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THE EGGS OF ROERO

Updated on May 4, 2016

OF SONGS AND OF EGGS


“Canter j oeuv”, literally “to sing the eggs”, is an old tradition in Roero villages and farmhouses: it was probably born out of boredom as well as the desire of getting out of the stables. Stables were, in fact, where farmers and their family used to spend a few hours every day, in winter, after the evening meal: this was the only warm place in the house therefore the only place one could spend the few hours between supper and bedtime.

So, one can easily imagine how young people, pretty tired of sitting idle every evening of the week, in the same stable, listening patiently to the same tales being told by the same people, striving for some fun, like meeting friends and girl friends out of the watchful eyes of parents and priests, and practice the cheapest form of entertainment then available: singing. Solo or in a choral.

The opportunity for actions must have presented herself out of a little greed, the approaching end of the Easter fast, and the coming of Easter’s Monday, traditionally the day when the fast officially ends: Easter’s Monday is spent with friends and girl friends pick-nicking in the fields, out of sight from mothers, fathers, and the ever-present priest.

Eggs were scarce and precious in those days: they also represented a commodity which could be traded for essential things, like food and clothing, in a season when no harvest was forthcoming. Eggs were stored in the house, preferably in places kids could not get to, and were sold at the local market to richer people. If one had enough eggs for sale, one could even buy a pair of shoes, a suit to be worn on Sundays, or better, if young and single, and with a mom with hens, a gift for the girl one’s ached for.

Thus, young people, in need of some fun and some money, found a way to get a little of both by getting their hands on eggs, for free and preferably their neighbour’s, not to get whacked by their mothers should they be stupid enough to steal her eggs.

So, the tradition of “singing the eggs”, was born. It was a pagan tradition. It was to be held the lasts weeks of the Easter’s season in order to get the money to be spent on Easter’s Monday.

The tradition consisted in a group of friends, say four or five of them, enough of them, anyway, to fend off any irate neighbour, visiting one farmhouse after the other, right after supper, for unsolicited, and sometimes unwanted and unwelcomed, singing.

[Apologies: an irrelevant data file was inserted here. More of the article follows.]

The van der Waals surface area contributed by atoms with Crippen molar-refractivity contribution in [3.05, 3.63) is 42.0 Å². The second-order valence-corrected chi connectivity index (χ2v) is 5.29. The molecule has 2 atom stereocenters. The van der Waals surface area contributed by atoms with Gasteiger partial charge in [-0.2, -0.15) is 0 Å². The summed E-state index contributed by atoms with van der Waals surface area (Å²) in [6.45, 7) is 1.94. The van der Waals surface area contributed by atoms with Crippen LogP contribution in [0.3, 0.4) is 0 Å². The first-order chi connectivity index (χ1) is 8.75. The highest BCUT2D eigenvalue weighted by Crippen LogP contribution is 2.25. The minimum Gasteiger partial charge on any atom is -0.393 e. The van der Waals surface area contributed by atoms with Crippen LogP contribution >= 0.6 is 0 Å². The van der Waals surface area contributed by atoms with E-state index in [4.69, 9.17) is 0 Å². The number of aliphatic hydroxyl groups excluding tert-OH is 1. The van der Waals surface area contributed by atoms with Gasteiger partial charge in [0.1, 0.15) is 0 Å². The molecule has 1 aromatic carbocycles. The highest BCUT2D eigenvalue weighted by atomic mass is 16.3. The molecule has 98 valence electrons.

The payback: eggs.

The musical equipment was generally very simple: the ever present accordion, sometime a trumpet, a drum, home made, and a flute, made of the local cane tree. The young boys would dress in the traditional black woollen cape, and would carry a straw basket to bring back the booty.

The songs were simple and were intended to mollify the audience, or praise the hens, or both, and inspire people to give an egg for a song. Sometimes the eggs were given so the neighbour could go back to sleep. But in most cases the singers were invited in, were joined in their singing, were given something to eat and drink, and then let go with the reward of a few eggs.

A lot of imagination, and hard work, went on to sing the right songs, and thus better the chances of a warm and welcome reception, and eggs.

This one song, for instance praised the hen of which the owner was very proud:

O give, give a few eggs

Those from the white hen

The one

Which never tires of making them

Whereas this one praised the woman, of a certain age but still single, who could not find a husband, but who welcomed the visit of these young people, as well as their singing, and was gracious enough to depart from some of her eggs::

It is said that in this house

Lives a lady

Still to be married

But truth be said

She’s young, merry, and gracious.

(You will notice that the song fell short of hinting that the lady would find a husband).

But the preferred songs would praise the woman raising the hens if eggs were given, or curse her and her family if she left the singers empty handed.

The praise:

Here lives dame Florenza

Known for her beauty, her charm, and her hens

never tired of producing eggs

Big and white

Renown by all

And the curse:

Play, play violin play, play for nought

If there is a woman single here,

May she go stale

If there is a fat woman here

May she rot on the mattress

May the water well get dry

May the cock’s ass parch

May the hen’s crest fall off

This tradition is maintained today. Every year, just before Easter, singers get together in one of Roero’s villages to sing all night long: foe the pleasure of singing, not for eggs any longer.

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